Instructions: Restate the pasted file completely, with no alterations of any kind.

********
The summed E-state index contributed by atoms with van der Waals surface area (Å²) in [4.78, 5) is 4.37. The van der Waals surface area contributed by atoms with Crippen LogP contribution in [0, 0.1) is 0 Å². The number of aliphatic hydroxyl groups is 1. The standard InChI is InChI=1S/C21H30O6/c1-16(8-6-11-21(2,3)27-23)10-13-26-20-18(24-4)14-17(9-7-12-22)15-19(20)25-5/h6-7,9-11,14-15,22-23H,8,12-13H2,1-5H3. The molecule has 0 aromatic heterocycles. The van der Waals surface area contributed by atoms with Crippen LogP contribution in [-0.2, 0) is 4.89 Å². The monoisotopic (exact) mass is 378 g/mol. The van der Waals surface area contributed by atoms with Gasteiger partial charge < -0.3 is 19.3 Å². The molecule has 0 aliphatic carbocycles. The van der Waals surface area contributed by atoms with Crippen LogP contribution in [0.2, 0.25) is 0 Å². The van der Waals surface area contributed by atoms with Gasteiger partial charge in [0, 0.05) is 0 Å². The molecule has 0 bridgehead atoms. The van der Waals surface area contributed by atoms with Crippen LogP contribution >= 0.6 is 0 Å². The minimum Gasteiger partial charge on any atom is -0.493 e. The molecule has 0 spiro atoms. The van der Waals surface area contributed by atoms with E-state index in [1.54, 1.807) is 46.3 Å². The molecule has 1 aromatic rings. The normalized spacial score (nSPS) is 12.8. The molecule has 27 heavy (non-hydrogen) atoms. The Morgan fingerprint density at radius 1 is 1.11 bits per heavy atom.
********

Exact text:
The summed E-state index contributed by atoms with van der Waals surface area (Å²) in [4.78, 5) is 4.37. The van der Waals surface area contributed by atoms with Crippen LogP contribution in [0, 0.1) is 0 Å². The number of aliphatic hydroxyl groups is 1. The standard InChI is InChI=1S/C21H30O6/c1-16(8-6-11-21(2,3)27-23)10-13-26-20-18(24-4)14-17(9-7-12-22)15-19(20)25-5/h6-7,9-11,14-15,22-23H,8,12-13H2,1-5H3. The molecule has 0 aromatic heterocycles. The van der Waals surface area contributed by atoms with Crippen LogP contribution in [-0.2, 0) is 4.89 Å². The monoisotopic (exact) mass is 378 g/mol. The van der Waals surface area contributed by atoms with Gasteiger partial charge < -0.3 is 19.3 Å². The molecule has 0 aliphatic carbocycles. The van der Waals surface area contributed by atoms with Crippen LogP contribution in [0.2, 0.25) is 0 Å². The van der Waals surface area contributed by atoms with Gasteiger partial charge in [0, 0.05) is 0 Å². The molecule has 0 bridgehead atoms. The van der Waals surface area contributed by atoms with Crippen LogP contribution >= 0.6 is 0 Å². The minimum Gasteiger partial charge on any atom is -0.493 e. The molecule has 0 spiro atoms. The van der Waals surface area contributed by atoms with E-state index in [1.54, 1.807) is 46.3 Å². The molecule has 1 aromatic rings. The normalized spacial score (nSPS) is 12.8. The molecule has 27 heavy (non-hydrogen) atoms. The Morgan fingerprint density at radius 1 is 1.11 bits per heavy atom.